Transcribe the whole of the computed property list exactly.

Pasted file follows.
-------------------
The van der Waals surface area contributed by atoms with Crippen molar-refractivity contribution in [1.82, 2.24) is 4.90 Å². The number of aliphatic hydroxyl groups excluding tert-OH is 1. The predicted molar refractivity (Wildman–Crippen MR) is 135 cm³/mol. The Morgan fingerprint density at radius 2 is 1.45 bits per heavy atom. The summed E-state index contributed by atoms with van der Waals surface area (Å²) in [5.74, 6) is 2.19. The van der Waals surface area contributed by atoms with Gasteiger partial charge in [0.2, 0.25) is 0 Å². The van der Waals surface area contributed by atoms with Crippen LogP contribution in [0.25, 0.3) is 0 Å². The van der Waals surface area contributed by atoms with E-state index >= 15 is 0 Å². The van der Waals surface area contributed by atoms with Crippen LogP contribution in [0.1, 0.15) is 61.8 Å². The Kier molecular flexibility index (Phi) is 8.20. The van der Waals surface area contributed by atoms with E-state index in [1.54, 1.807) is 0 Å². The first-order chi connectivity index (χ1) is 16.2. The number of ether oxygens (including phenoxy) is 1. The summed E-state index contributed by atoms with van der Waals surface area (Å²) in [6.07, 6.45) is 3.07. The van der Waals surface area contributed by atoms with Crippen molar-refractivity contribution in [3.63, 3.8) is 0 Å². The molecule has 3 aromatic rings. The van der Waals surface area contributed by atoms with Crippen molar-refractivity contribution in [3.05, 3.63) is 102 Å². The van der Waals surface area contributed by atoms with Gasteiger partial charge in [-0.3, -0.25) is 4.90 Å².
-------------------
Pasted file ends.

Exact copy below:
The van der Waals surface area contributed by atoms with Crippen molar-refractivity contribution in [1.82, 2.24) is 4.90 Å². The number of aliphatic hydroxyl groups excluding tert-OH is 1. The predicted molar refractivity (Wildman–Crippen MR) is 135 cm³/mol. The Morgan fingerprint density at radius 2 is 1.45 bits per heavy atom. The summed E-state index contributed by atoms with van der Waals surface area (Å²) in [5.74, 6) is 2.19. The van der Waals surface area contributed by atoms with Gasteiger partial charge in [0.2, 0.25) is 0 Å². The van der Waals surface area contributed by atoms with Crippen LogP contribution in [0.25, 0.3) is 0 Å². The van der Waals surface area contributed by atoms with E-state index >= 15 is 0 Å². The van der Waals surface area contributed by atoms with Crippen LogP contribution in [0.1, 0.15) is 61.8 Å². The Kier molecular flexibility index (Phi) is 8.20. The van der Waals surface area contributed by atoms with E-state index in [1.54, 1.807) is 0 Å². The first-order chi connectivity index (χ1) is 16.2. The number of ether oxygens (including phenoxy) is 1. The summed E-state index contributed by atoms with van der Waals surface area (Å²) in [6.07, 6.45) is 3.07. The van der Waals surface area contributed by atoms with Crippen molar-refractivity contribution in [3.63, 3.8) is 0 Å². The molecule has 3 aromatic rings. The van der Waals surface area contributed by atoms with Crippen molar-refractivity contribution in [3.05, 3.63) is 102 Å². The van der Waals surface area contributed by atoms with Gasteiger partial charge in [-0.3, -0.25) is 4.90 Å².